Russian Sociological Review 14 (2):70-81 (2015)

Abstract
In this article, I examine the specifics of a workspace in one of the Christian Orthodox organizations in Russia. The sisterhood which I analyze represents the interlacement of religious and economic discourses in the workplace. I discuss the “commodification” of piety which is seen as a professional competency in the labour relations among Orthodox Christians. It is true about the sisterhood, where being “inchurched” is one of the main filters for potential employees. I examine the “politics of labour” in the sisterhood through the analysis of its heterogeneous spatial composition and point at the differences between its spaces in their work tempo, prestige, and working conditions. Alongside economic goals, the sisterhood is aimed at missionary and educational work; however, commercial relations are often described using religious terminology. I discuss the conflict between religious and economic aims of work. Particular attention is given to the analysis of techniques that help to maintain discipline in the sisterhood. It is achieved through rational organization of labour, observability of the workplace, hierarchy in employer-employee relationships, and the disciplining of body and emotions. The analysis is based on the materials of participant observation and field materials collected during my four months as a staff member of the sisterhood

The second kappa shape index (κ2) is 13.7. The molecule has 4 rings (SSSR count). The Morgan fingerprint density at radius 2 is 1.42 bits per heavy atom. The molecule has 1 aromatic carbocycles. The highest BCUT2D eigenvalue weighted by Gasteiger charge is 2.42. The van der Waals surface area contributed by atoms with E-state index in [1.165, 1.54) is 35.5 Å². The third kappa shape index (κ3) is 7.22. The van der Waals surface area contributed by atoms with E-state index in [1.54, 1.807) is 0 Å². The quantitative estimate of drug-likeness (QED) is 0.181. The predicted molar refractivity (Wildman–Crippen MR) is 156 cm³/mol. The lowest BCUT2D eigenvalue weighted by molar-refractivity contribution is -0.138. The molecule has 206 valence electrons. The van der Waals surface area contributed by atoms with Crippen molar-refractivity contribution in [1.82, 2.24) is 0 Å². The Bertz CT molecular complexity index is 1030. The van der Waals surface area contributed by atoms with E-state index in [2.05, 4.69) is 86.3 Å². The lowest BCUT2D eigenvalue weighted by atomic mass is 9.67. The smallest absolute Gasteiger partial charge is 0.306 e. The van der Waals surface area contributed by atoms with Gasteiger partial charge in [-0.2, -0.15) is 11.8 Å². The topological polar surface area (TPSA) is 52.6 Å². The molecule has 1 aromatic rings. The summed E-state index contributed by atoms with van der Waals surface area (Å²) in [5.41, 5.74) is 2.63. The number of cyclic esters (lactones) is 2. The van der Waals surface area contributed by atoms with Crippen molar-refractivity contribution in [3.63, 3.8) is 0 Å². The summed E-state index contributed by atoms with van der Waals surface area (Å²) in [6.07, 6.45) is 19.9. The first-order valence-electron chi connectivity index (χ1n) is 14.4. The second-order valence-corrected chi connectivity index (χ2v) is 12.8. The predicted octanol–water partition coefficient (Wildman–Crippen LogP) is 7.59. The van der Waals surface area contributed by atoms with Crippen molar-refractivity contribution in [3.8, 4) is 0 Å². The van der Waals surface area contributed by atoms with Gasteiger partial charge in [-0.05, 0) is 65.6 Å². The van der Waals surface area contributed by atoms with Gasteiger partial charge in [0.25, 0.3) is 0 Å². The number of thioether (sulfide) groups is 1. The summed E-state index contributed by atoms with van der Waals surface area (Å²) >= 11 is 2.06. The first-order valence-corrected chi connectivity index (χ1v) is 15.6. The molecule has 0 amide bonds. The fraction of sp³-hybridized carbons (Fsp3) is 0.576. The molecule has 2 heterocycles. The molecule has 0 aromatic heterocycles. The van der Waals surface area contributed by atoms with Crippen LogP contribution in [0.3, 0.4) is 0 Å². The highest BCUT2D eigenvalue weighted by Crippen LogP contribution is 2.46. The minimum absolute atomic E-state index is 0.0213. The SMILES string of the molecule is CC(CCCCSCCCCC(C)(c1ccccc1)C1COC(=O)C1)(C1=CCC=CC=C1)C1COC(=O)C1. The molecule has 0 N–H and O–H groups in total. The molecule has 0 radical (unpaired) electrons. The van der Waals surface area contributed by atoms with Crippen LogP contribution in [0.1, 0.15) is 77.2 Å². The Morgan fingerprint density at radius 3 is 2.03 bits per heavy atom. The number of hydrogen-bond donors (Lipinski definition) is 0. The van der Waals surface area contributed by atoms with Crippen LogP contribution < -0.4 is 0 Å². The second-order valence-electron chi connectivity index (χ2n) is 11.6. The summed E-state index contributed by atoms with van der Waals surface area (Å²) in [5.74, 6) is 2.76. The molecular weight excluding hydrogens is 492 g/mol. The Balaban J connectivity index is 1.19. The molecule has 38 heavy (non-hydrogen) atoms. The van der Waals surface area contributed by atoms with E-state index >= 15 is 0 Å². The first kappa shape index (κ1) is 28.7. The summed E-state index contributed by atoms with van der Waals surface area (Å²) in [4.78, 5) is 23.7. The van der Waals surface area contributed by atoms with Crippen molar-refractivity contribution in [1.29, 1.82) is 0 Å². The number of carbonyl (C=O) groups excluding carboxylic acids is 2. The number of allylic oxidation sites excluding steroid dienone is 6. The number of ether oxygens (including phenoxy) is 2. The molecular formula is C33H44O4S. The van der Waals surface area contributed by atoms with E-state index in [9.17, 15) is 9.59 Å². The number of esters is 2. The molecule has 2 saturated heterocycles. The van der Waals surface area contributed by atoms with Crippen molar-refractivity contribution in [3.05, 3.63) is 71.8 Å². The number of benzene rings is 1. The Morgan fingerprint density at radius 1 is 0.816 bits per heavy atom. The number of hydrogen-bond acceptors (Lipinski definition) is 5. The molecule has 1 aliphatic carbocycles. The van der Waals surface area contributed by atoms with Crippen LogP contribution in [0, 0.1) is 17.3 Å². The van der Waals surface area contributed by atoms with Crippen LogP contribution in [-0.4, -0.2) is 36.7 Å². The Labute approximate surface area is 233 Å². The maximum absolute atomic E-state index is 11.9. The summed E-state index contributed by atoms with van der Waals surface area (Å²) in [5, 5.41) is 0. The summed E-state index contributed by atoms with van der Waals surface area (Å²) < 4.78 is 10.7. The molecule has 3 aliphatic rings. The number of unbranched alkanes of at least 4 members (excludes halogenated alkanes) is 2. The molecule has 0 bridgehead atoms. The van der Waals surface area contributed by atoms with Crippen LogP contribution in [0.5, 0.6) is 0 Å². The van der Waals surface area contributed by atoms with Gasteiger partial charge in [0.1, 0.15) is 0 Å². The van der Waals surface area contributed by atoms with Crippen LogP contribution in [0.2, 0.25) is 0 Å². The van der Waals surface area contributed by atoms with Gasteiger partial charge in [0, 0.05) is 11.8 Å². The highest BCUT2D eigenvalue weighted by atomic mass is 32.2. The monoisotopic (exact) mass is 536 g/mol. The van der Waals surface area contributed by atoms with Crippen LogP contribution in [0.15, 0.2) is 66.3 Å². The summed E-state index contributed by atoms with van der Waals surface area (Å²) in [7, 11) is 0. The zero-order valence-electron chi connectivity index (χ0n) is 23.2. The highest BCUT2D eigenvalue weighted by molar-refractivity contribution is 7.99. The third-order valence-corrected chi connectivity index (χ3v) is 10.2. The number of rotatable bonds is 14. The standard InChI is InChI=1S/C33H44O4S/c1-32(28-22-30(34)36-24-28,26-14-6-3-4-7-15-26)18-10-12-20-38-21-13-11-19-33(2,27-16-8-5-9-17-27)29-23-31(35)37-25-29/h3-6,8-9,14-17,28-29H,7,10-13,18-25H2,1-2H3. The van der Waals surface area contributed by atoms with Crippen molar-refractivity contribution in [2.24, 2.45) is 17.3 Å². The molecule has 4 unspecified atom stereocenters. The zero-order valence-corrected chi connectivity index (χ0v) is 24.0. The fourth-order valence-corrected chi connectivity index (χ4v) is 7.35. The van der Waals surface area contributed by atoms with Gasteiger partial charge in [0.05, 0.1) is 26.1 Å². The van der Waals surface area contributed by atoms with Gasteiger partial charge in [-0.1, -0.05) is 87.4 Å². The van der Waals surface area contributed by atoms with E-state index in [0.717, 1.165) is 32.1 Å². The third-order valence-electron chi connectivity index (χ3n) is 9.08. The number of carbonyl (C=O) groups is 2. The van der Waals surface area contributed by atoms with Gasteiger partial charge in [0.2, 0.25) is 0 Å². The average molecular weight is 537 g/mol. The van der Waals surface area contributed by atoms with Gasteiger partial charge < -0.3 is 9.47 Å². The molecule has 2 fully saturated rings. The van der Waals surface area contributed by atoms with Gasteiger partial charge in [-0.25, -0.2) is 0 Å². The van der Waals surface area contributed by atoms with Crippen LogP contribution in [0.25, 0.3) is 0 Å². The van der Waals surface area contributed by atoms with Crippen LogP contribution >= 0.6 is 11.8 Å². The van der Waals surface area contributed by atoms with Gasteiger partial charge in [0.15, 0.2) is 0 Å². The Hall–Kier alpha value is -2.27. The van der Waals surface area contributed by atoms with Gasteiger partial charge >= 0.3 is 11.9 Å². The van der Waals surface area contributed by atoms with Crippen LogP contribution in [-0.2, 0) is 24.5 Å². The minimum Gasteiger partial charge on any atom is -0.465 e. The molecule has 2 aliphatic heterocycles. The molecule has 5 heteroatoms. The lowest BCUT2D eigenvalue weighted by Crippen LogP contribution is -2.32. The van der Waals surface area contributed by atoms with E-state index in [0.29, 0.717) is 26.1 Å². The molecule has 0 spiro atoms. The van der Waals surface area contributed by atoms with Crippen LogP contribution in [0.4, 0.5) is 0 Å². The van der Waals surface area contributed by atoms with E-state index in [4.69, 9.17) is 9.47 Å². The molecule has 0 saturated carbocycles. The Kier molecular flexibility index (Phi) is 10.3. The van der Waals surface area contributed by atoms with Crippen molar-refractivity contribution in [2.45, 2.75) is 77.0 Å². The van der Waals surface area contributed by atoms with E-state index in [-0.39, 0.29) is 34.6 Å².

Keywords Orthodox Christianity   labour discipline   work ethic   religious and economic values   “emotional work”
Categories (categorize this paper)
DOI dx.doi.org/10.17323-1728-192X-2015-2-70-81
Options
Edit this record
Mark as duplicate
Export citation
Find it on Scholar
Request removal from index
Revision history

Download options

PhilArchive copy


Upload a copy of this paper     Check publisher's policy     Papers currently archived: 69,043
External links

Setup an account with your affiliations in order to access resources via your University's proxy server
Configure custom proxy (use this if your affiliation does not provide a proxy)
Through your library

References found in this work BETA

From Max Weber.H. H. Gerth & C. Wright Mills - 1947 - Philosophical Review 56 (1):100-104.

Add more references

Citations of this work BETA

No citations found.

Add more citations

Similar books and articles

The Role of the Russian Orthodox Church in Shaping the Political Culture of Russia.Marina Gaskova - 2004 - Journal for the Study of Religions and Ideologies 3 (7):111-122.
P. A. Florenskii and Contemporary Orthodox Theology.L. E. Shaposhnikov - 1989 - Russian Studies in Philosophy 27 (4):6-24.
Seeing Worship as Ethics: An Orthodox Perspective.Vigen Guroian - 1985 - Journal of Religious Ethics 13 (2):332 - 359.
Religious Tolerance as the Basic Component of Inter-Religious Dialogue.Marina V. Vorobjova - 2004 - Journal for the Study of Religions and Ideologies 3 (9):19-26.
Religious Europe, Russia and Serbia: Past and Present.Mirko Blagojevic - 2008 - Filozofija I Društvo 19 (1):275-294.
Stalin's Hollow Cross-the Russian Orthodox Church as a Tool of Soviet Foreign Policy.Jordan Hupka - 2011 - Constellations (University of Alberta Student Journal) 2 (2):31-40.
Orthodox Christian Bioethics.G. Eber - 1995 - Christian Bioethics 1 (2):128-152.
Modernity and its Critique in 20th Century Russian Orthodox Thought.Kristina Stöckl - 2006 - Studies in East European Thought 58 (4):243 - 269.
On the Issue of Religious Tolerance in Modern Russia: National Identity and Religion.Dmitry A. Golovushkin - 2004 - Journal for the Study of Religions and Ideologies 3 (7):101-110.

Analytics

Added to PP index
2016-02-18

Total views
5 ( #1,198,949 of 2,498,762 )

Recent downloads (6 months)
1 ( #422,193 of 2,498,762 )

How can I increase my downloads?

Downloads

My notes